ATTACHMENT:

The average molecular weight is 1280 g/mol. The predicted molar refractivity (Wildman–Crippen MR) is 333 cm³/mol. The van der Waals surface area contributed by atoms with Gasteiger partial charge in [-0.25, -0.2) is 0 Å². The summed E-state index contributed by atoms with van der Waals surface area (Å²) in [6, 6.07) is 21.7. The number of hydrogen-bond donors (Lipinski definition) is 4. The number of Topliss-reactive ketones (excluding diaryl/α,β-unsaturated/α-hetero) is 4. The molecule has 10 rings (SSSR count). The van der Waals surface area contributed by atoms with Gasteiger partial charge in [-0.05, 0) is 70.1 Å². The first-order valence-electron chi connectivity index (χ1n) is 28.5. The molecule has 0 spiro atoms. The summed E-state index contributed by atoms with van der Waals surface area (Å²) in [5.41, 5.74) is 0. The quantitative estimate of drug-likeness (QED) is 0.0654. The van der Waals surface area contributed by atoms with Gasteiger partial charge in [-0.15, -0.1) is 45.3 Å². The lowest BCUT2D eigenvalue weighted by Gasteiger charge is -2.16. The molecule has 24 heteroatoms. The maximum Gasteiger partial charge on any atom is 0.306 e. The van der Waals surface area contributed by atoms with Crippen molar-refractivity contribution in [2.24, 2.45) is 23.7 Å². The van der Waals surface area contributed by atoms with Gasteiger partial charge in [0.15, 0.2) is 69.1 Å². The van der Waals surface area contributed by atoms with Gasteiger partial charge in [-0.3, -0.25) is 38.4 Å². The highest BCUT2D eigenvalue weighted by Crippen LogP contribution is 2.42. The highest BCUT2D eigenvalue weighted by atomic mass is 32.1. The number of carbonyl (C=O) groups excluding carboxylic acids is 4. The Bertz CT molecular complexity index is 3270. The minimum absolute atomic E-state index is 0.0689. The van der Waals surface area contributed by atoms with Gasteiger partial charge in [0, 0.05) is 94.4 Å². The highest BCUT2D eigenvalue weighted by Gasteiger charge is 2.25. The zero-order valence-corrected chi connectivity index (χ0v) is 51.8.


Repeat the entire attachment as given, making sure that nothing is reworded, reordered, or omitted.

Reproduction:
The average molecular weight is 1280 g/mol. The predicted molar refractivity (Wildman–Crippen MR) is 333 cm³/mol. The van der Waals surface area contributed by atoms with Gasteiger partial charge in [-0.25, -0.2) is 0 Å². The summed E-state index contributed by atoms with van der Waals surface area (Å²) in [6, 6.07) is 21.7. The number of hydrogen-bond donors (Lipinski definition) is 4. The number of Topliss-reactive ketones (excluding diaryl/α,β-unsaturated/α-hetero) is 4. The molecule has 10 rings (SSSR count). The van der Waals surface area contributed by atoms with Gasteiger partial charge in [-0.05, 0) is 70.1 Å². The first-order valence-electron chi connectivity index (χ1n) is 28.5. The molecule has 0 spiro atoms. The summed E-state index contributed by atoms with van der Waals surface area (Å²) in [5.41, 5.74) is 0. The quantitative estimate of drug-likeness (QED) is 0.0654. The van der Waals surface area contributed by atoms with Gasteiger partial charge in [-0.15, -0.1) is 45.3 Å². The lowest BCUT2D eigenvalue weighted by Gasteiger charge is -2.16. The molecule has 24 heteroatoms. The maximum Gasteiger partial charge on any atom is 0.306 e. The van der Waals surface area contributed by atoms with Crippen molar-refractivity contribution in [2.24, 2.45) is 23.7 Å². The van der Waals surface area contributed by atoms with Gasteiger partial charge in [0.15, 0.2) is 69.1 Å². The van der Waals surface area contributed by atoms with Gasteiger partial charge in [-0.3, -0.25) is 38.4 Å². The highest BCUT2D eigenvalue weighted by Crippen LogP contribution is 2.42. The highest BCUT2D eigenvalue weighted by atomic mass is 32.1. The number of carbonyl (C=O) groups excluding carboxylic acids is 4. The Bertz CT molecular complexity index is 3270. The minimum absolute atomic E-state index is 0.0689. The van der Waals surface area contributed by atoms with Gasteiger partial charge in [0, 0.05) is 94.4 Å². The highest BCUT2D eigenvalue weighted by Gasteiger charge is 2.25. The zero-order valence-corrected chi connectivity index (χ0v) is 51.8.